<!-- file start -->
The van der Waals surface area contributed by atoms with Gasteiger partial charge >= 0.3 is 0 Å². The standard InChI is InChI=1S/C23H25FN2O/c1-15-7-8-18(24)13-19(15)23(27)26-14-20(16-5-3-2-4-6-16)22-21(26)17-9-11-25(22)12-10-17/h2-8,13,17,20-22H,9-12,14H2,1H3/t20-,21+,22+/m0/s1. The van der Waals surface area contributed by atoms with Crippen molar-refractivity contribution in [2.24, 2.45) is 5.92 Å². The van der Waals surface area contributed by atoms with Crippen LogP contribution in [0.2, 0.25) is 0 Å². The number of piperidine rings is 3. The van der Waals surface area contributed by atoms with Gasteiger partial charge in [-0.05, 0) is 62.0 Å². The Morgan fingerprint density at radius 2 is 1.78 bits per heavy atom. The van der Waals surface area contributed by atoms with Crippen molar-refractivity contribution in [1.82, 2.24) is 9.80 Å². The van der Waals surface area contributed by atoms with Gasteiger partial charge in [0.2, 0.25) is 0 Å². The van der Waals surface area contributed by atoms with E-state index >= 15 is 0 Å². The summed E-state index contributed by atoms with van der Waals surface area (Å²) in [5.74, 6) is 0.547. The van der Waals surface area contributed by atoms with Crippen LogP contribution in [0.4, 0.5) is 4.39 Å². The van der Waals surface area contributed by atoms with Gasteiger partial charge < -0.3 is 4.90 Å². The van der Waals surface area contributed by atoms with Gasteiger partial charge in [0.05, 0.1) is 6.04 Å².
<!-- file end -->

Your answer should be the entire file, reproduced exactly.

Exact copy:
The van der Waals surface area contributed by atoms with Gasteiger partial charge >= 0.3 is 0 Å². The standard InChI is InChI=1S/C23H25FN2O/c1-15-7-8-18(24)13-19(15)23(27)26-14-20(16-5-3-2-4-6-16)22-21(26)17-9-11-25(22)12-10-17/h2-8,13,17,20-22H,9-12,14H2,1H3/t20-,21+,22+/m0/s1. The van der Waals surface area contributed by atoms with Crippen molar-refractivity contribution in [2.24, 2.45) is 5.92 Å². The van der Waals surface area contributed by atoms with Crippen LogP contribution in [0.2, 0.25) is 0 Å². The number of piperidine rings is 3. The van der Waals surface area contributed by atoms with Gasteiger partial charge in [-0.05, 0) is 62.0 Å². The Morgan fingerprint density at radius 2 is 1.78 bits per heavy atom. The van der Waals surface area contributed by atoms with Crippen molar-refractivity contribution in [1.82, 2.24) is 9.80 Å². The van der Waals surface area contributed by atoms with Gasteiger partial charge in [0.2, 0.25) is 0 Å². The van der Waals surface area contributed by atoms with E-state index >= 15 is 0 Å². The summed E-state index contributed by atoms with van der Waals surface area (Å²) in [5.74, 6) is 0.547. The van der Waals surface area contributed by atoms with Crippen LogP contribution in [0.4, 0.5) is 4.39 Å². The van der Waals surface area contributed by atoms with Gasteiger partial charge < -0.3 is 4.90 Å². The van der Waals surface area contributed by atoms with Gasteiger partial charge in [0.05, 0.1) is 6.04 Å².